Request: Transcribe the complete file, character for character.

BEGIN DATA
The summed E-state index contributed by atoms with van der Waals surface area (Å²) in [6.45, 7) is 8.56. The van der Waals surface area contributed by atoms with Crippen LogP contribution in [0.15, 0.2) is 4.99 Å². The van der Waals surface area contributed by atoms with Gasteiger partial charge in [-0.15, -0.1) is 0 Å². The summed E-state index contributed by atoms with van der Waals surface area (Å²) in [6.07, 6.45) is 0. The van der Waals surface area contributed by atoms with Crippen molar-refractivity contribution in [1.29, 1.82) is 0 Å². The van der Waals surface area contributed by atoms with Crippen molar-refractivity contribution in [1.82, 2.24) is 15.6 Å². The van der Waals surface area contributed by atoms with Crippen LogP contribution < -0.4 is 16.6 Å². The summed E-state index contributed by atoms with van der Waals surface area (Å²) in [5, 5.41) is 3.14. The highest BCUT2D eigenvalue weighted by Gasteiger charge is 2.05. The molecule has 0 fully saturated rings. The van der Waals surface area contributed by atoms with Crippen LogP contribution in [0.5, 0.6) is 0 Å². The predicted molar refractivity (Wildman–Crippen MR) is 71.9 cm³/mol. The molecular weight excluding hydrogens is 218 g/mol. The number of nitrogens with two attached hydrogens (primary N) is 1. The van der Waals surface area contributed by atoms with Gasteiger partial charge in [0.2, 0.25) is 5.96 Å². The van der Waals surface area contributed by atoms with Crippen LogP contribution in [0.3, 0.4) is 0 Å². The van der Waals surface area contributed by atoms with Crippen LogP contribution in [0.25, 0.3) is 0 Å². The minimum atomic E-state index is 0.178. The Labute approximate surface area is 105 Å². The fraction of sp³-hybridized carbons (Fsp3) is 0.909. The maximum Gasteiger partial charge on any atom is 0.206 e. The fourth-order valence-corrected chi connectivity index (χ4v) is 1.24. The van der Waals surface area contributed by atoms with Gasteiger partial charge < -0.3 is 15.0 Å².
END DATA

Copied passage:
The summed E-state index contributed by atoms with van der Waals surface area (Å²) in [6.45, 7) is 8.56. The van der Waals surface area contributed by atoms with Crippen LogP contribution in [0.15, 0.2) is 4.99 Å². The van der Waals surface area contributed by atoms with Gasteiger partial charge in [-0.15, -0.1) is 0 Å². The summed E-state index contributed by atoms with van der Waals surface area (Å²) in [6.07, 6.45) is 0. The van der Waals surface area contributed by atoms with Crippen molar-refractivity contribution in [1.29, 1.82) is 0 Å². The van der Waals surface area contributed by atoms with Crippen molar-refractivity contribution in [1.82, 2.24) is 15.6 Å². The van der Waals surface area contributed by atoms with Crippen LogP contribution < -0.4 is 16.6 Å². The summed E-state index contributed by atoms with van der Waals surface area (Å²) in [5, 5.41) is 3.14. The highest BCUT2D eigenvalue weighted by Gasteiger charge is 2.05. The molecule has 0 fully saturated rings. The van der Waals surface area contributed by atoms with Crippen LogP contribution in [0.5, 0.6) is 0 Å². The predicted molar refractivity (Wildman–Crippen MR) is 71.9 cm³/mol. The molecular weight excluding hydrogens is 218 g/mol. The number of nitrogens with two attached hydrogens (primary N) is 1. The van der Waals surface area contributed by atoms with Gasteiger partial charge in [0.2, 0.25) is 5.96 Å². The van der Waals surface area contributed by atoms with Crippen LogP contribution in [0.3, 0.4) is 0 Å². The van der Waals surface area contributed by atoms with Crippen LogP contribution in [0.25, 0.3) is 0 Å². The minimum atomic E-state index is 0.178. The Labute approximate surface area is 105 Å². The fraction of sp³-hybridized carbons (Fsp3) is 0.909. The maximum Gasteiger partial charge on any atom is 0.206 e. The fourth-order valence-corrected chi connectivity index (χ4v) is 1.24. The van der Waals surface area contributed by atoms with Gasteiger partial charge < -0.3 is 15.0 Å².